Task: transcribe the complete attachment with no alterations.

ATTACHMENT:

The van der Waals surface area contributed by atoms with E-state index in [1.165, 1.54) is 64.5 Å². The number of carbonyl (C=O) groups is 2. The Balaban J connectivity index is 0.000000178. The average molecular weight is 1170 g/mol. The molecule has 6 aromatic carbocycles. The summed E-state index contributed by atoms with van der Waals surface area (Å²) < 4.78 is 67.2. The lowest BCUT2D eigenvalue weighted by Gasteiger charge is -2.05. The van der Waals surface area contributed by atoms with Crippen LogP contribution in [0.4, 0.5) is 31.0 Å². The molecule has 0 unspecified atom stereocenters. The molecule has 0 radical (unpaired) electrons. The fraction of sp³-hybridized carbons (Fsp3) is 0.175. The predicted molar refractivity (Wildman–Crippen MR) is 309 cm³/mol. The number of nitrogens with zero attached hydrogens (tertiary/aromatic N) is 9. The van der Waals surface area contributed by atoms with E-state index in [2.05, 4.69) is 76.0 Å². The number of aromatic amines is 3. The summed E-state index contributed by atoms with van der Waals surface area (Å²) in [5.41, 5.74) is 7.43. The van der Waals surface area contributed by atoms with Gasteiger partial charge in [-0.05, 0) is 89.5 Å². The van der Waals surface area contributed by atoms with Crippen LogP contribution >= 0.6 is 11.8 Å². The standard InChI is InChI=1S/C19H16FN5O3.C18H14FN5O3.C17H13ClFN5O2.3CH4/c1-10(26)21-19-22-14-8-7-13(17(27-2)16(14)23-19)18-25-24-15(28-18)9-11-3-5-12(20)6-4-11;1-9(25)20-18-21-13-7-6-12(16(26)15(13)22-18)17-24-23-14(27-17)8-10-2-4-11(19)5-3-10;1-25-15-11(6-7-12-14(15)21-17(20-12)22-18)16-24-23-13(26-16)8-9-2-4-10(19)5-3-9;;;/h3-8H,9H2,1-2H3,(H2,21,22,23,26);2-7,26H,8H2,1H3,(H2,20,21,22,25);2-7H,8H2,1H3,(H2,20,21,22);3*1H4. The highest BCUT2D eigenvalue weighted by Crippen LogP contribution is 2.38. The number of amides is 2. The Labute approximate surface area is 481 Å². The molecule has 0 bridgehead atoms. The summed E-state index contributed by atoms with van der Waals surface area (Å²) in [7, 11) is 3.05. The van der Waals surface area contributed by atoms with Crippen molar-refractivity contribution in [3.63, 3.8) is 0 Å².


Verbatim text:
The van der Waals surface area contributed by atoms with E-state index in [1.165, 1.54) is 64.5 Å². The number of carbonyl (C=O) groups is 2. The Balaban J connectivity index is 0.000000178. The average molecular weight is 1170 g/mol. The molecule has 6 aromatic carbocycles. The summed E-state index contributed by atoms with van der Waals surface area (Å²) < 4.78 is 67.2. The lowest BCUT2D eigenvalue weighted by Gasteiger charge is -2.05. The van der Waals surface area contributed by atoms with Crippen LogP contribution in [0.4, 0.5) is 31.0 Å². The molecule has 0 unspecified atom stereocenters. The molecule has 0 radical (unpaired) electrons. The fraction of sp³-hybridized carbons (Fsp3) is 0.175. The predicted molar refractivity (Wildman–Crippen MR) is 309 cm³/mol. The number of nitrogens with zero attached hydrogens (tertiary/aromatic N) is 9. The van der Waals surface area contributed by atoms with E-state index in [2.05, 4.69) is 76.0 Å². The number of aromatic amines is 3. The summed E-state index contributed by atoms with van der Waals surface area (Å²) in [5.41, 5.74) is 7.43. The van der Waals surface area contributed by atoms with Gasteiger partial charge in [-0.05, 0) is 89.5 Å². The van der Waals surface area contributed by atoms with Crippen LogP contribution >= 0.6 is 11.8 Å². The standard InChI is InChI=1S/C19H16FN5O3.C18H14FN5O3.C17H13ClFN5O2.3CH4/c1-10(26)21-19-22-14-8-7-13(17(27-2)16(14)23-19)18-25-24-15(28-18)9-11-3-5-12(20)6-4-11;1-9(25)20-18-21-13-7-6-12(16(26)15(13)22-18)17-24-23-14(27-17)8-10-2-4-11(19)5-3-10;1-25-15-11(6-7-12-14(15)21-17(20-12)22-18)16-24-23-13(26-16)8-9-2-4-10(19)5-3-9;;;/h3-8H,9H2,1-2H3,(H2,21,22,23,26);2-7,26H,8H2,1H3,(H2,20,21,22,25);2-7H,8H2,1H3,(H2,20,21,22);3*1H4. The highest BCUT2D eigenvalue weighted by Crippen LogP contribution is 2.38. The number of amides is 2. The Labute approximate surface area is 481 Å². The molecule has 0 bridgehead atoms. The summed E-state index contributed by atoms with van der Waals surface area (Å²) in [7, 11) is 3.05. The van der Waals surface area contributed by atoms with Crippen molar-refractivity contribution in [3.63, 3.8) is 0 Å².